Everybody’s Golf makes its PlayStation 4 debut and once again tries to make golf accessible to all.
Everybody’s Golf is celebrating its 20th anniversary and developer ClapHanz has clearly put a lot of effort into making this much more than a golf sports sim. Unfortunately the final product feels like something of a shortcoming compared to the developer’s ambition.
Everybody’s Golf is launching with intent to take the world of console golfing online. You could play online tournaments in the previous edition, but gamers can now explore the world around the holes when they venture online. Once you pick one, you’re transported to a hub course featuring online avatars playing rounds or exploring the environment. There are bonus coins and items to be found and this side of the game will likely expand hugely.
However, currently the online areas are extremely laggy during peak times (though this is improving on a daily basis). Walking around the hub stage in jerky slow-motion is not a pleasant experience – although it does run much better at quieter times. You can play Turf War mode where you split into two teams and aim to amass the most points in a set time period. However, it doesn’t ever really feel like you’re playing as part of a team because everyone can run off in their own direction and communication options are limited.
The online world is also largely non-interactive – each hub course has objects in it, such as clubhouses, seating areas and sun loungers, but you can’t actually do anything with them, which is a shame because it leaves the whole thing feeling like a bit of an empty gesture.
Offline, the biggest change compared to previous entries in the series it that you can now explore the Home area. It’s not big (or to scale) but you can wander to the beach, go into the water, fish or drive a golf kart around the singular road if you fancy – although the area is similarly non-interactive like its online counterpart.
Graphics-wise, Everybody’s Golf is actually a bit of a stinker. As we first reported back in April, developer ClapHanz has taken the odd decision to revise the character models so that they look more similar to the Xbox 360‘s avatar creator. The new style is much less forgiving than previous titles, making the character models look disappointingly last-gen. There are also some unforgivable glitches where hairstyles will randomly disappear into a character’s shoulder – it’s something that was commonplace in the PlayStation 1 and 2 era, but really shouldn’t still be happening.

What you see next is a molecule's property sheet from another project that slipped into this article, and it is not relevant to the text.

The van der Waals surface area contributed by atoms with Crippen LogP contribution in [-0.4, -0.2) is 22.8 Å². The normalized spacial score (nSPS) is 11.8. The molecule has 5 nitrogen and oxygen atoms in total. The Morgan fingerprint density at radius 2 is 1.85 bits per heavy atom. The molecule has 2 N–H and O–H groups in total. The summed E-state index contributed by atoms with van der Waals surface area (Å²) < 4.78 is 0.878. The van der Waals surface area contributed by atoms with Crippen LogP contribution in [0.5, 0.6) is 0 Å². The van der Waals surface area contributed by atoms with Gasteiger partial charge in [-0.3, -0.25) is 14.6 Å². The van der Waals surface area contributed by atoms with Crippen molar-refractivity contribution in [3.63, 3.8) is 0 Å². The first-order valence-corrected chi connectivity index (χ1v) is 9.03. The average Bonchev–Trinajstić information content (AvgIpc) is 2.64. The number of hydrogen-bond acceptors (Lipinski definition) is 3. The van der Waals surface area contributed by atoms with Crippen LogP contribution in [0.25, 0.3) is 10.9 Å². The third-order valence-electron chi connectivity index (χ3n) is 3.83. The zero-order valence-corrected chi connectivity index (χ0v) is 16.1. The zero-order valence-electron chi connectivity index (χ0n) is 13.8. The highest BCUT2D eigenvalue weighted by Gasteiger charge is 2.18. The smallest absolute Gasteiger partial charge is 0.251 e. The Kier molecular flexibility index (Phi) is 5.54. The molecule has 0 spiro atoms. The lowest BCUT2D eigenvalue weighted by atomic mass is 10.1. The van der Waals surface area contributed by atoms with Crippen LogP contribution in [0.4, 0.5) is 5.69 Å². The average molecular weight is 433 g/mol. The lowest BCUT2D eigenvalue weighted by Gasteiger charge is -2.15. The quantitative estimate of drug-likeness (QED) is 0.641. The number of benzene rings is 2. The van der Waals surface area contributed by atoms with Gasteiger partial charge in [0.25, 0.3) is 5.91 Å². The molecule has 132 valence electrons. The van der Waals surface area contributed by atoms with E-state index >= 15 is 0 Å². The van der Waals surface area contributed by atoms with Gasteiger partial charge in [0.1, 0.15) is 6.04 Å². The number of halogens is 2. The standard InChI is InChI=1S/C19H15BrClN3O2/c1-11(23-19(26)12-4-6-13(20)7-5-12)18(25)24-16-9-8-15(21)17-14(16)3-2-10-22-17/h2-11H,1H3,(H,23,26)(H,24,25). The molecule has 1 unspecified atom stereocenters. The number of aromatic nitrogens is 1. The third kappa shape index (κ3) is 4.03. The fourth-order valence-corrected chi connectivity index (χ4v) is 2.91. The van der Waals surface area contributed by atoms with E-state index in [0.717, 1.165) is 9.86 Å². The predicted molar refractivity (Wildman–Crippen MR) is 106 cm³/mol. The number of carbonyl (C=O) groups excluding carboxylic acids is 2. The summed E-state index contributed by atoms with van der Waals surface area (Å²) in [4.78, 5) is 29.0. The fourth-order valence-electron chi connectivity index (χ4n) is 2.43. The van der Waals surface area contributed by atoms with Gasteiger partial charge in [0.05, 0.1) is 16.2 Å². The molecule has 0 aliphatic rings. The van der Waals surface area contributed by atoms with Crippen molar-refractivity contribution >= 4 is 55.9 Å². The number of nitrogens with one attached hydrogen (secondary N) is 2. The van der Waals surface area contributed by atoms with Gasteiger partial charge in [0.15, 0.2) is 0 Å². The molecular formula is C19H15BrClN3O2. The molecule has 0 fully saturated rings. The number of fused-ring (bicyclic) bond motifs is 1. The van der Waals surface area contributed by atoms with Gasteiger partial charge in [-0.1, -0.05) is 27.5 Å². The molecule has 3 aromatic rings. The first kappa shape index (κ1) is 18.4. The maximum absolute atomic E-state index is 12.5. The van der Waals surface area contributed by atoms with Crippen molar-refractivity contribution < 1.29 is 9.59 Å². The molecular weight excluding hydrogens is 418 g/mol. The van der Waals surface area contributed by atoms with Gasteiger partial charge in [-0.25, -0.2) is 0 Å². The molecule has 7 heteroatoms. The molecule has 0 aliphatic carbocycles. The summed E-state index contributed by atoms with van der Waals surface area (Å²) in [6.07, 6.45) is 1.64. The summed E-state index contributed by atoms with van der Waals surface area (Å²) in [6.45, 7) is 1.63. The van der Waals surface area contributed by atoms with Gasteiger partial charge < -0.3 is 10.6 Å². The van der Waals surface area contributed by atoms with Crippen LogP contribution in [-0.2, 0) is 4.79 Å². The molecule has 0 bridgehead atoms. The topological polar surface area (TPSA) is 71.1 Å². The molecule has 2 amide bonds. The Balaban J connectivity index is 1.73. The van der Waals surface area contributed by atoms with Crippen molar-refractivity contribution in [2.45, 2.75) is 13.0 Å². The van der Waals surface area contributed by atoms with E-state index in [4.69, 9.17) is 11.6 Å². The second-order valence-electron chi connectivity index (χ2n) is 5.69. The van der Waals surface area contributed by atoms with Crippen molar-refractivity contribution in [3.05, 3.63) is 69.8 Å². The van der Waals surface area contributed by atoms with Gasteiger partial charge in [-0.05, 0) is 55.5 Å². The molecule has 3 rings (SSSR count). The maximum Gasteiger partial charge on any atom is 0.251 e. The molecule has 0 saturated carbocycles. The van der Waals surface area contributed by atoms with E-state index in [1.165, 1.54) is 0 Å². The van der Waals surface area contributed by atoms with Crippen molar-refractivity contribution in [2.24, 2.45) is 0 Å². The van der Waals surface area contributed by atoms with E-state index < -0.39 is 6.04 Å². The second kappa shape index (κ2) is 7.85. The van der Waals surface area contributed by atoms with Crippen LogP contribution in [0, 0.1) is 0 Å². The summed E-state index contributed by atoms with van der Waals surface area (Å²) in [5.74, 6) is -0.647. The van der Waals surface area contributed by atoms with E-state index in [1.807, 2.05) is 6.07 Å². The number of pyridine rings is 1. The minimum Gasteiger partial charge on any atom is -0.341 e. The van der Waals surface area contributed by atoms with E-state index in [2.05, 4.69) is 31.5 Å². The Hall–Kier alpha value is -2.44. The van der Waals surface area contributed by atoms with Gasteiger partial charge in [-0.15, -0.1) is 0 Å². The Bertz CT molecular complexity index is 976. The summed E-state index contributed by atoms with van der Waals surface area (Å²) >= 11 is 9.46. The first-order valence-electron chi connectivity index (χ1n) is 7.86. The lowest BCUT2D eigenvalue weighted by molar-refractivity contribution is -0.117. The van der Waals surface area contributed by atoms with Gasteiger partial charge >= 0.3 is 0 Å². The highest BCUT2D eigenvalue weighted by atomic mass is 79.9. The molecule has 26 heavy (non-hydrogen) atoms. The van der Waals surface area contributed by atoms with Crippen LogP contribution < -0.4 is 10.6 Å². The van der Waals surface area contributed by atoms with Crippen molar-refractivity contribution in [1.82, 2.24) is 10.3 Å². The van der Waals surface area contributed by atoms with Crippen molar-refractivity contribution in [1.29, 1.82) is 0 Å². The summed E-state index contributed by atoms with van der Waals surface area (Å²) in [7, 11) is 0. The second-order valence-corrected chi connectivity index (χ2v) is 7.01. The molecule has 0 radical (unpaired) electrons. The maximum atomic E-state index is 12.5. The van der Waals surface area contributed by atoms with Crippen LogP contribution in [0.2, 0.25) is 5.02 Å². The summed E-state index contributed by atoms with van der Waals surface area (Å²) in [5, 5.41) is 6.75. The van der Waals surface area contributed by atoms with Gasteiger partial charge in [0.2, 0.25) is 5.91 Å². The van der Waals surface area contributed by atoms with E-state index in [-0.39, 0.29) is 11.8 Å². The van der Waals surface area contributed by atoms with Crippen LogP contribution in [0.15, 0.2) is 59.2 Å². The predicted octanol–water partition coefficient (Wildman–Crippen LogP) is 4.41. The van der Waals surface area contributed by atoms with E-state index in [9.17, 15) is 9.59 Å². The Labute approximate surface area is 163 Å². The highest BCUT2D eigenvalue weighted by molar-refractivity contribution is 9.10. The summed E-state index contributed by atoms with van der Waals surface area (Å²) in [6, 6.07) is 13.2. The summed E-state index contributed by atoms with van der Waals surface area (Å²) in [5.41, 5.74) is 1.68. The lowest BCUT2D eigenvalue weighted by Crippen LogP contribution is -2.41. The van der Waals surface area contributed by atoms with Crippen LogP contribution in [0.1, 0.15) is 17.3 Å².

In terms of the actual golfing, there are no major overhauls – the same power meter that has been a mainstay of the genre for two decades is present. ClapHanz has slightly tweaked how you take a shot though, so that no matter how hard you want to hit the ball, the power meter will always fill right to the end before bouncing back to the starting mark. It feels unnecessary (particularly when you only need to putt just a few yards) but presumably the idea is learning through repetition. Each successful shot also increases your experience with the club you used to hit the ball – increasing the maximum length of your stroke, amongst other things. It feels a bit random though, particularly since you’re unlikely to change whatever club the game has picked for you to use.
This marks the first time that Everybody’s Golf hasn’t been released under the Hot Shots moniker in America, so presumably ClapHanz are hoping for some new converts. However if you have played before…well, that doesn’t matter. Everybody’s Golf treats everyone like a newcomer and you’ll still have to sit through reams of characters spouting the obvious, to the point where it becomes a little patronising. Even the advice on the loading screens is, at times, downright insulting to one’s intelligence – the worst being one that details the various camera options, but reminds you that you can’t change the camera angle whilst on the loading screen (!)
To make matters worse, the voice acting is universally dreadful, which is something of an achievement given that even with limited dialogue featured, ClapHanz appear to have found the worst voice actors to provide it.
The reality though is that if you like Everybody’s Golf then you’ll overlook the flaws in this entry to the series. Because underneath the superficial shortcomings, it’s still a solid, competitive golfing game with an already strong online community. Hopefully that side of the game will flourish because with some development, there is the potential for Everybody’s Golf to strike a unique social/golfing balance.
Fans may be happy to see the series arrive on the PlayStation 4. But there is very little about it that feels like you’re actually playing a current gen title – and at times it inexcusably looks much, much worse.